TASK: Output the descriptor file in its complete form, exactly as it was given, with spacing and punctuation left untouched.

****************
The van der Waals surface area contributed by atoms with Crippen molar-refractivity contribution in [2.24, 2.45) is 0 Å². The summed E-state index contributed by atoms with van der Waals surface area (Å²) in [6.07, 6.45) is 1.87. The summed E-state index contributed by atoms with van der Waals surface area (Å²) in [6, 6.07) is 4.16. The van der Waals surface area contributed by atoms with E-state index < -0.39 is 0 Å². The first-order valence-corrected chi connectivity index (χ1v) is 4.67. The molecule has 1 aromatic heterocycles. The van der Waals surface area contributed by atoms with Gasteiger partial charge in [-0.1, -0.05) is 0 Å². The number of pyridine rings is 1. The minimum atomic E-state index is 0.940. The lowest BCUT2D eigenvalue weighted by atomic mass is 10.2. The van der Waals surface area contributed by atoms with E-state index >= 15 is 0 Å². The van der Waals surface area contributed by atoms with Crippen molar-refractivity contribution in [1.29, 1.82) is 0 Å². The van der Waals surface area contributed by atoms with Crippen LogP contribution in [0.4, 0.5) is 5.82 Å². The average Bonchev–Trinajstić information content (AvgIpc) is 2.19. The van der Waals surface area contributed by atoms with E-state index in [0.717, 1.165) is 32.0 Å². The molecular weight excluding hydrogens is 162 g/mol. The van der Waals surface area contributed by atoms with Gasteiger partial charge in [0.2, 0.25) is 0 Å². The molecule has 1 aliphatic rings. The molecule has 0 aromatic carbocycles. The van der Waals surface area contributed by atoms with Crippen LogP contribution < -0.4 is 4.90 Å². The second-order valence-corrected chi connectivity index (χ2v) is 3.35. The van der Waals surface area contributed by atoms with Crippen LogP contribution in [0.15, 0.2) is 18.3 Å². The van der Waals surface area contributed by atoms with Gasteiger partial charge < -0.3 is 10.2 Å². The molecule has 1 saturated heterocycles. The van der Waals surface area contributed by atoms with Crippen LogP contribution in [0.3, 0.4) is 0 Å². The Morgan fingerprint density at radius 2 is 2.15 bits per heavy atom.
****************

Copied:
The van der Waals surface area contributed by atoms with Crippen molar-refractivity contribution in [2.24, 2.45) is 0 Å². The summed E-state index contributed by atoms with van der Waals surface area (Å²) in [6.07, 6.45) is 1.87. The summed E-state index contributed by atoms with van der Waals surface area (Å²) in [6, 6.07) is 4.16. The van der Waals surface area contributed by atoms with E-state index < -0.39 is 0 Å². The first-order valence-corrected chi connectivity index (χ1v) is 4.67. The molecule has 1 aromatic heterocycles. The van der Waals surface area contributed by atoms with Gasteiger partial charge in [-0.1, -0.05) is 0 Å². The number of pyridine rings is 1. The minimum atomic E-state index is 0.940. The lowest BCUT2D eigenvalue weighted by atomic mass is 10.2. The van der Waals surface area contributed by atoms with E-state index >= 15 is 0 Å². The van der Waals surface area contributed by atoms with Crippen molar-refractivity contribution in [1.29, 1.82) is 0 Å². The van der Waals surface area contributed by atoms with Crippen LogP contribution in [0.4, 0.5) is 5.82 Å². The average Bonchev–Trinajstić information content (AvgIpc) is 2.19. The van der Waals surface area contributed by atoms with E-state index in [0.717, 1.165) is 32.0 Å². The molecular weight excluding hydrogens is 162 g/mol. The van der Waals surface area contributed by atoms with Gasteiger partial charge in [0.2, 0.25) is 0 Å². The molecule has 1 aliphatic rings. The molecule has 0 aromatic carbocycles. The van der Waals surface area contributed by atoms with Crippen LogP contribution < -0.4 is 4.90 Å². The second-order valence-corrected chi connectivity index (χ2v) is 3.35. The van der Waals surface area contributed by atoms with Crippen LogP contribution in [0.15, 0.2) is 18.3 Å². The van der Waals surface area contributed by atoms with Gasteiger partial charge < -0.3 is 10.2 Å². The molecule has 1 saturated heterocycles. The van der Waals surface area contributed by atoms with Crippen LogP contribution in [0.3, 0.4) is 0 Å². The Morgan fingerprint density at radius 2 is 2.15 bits per heavy atom.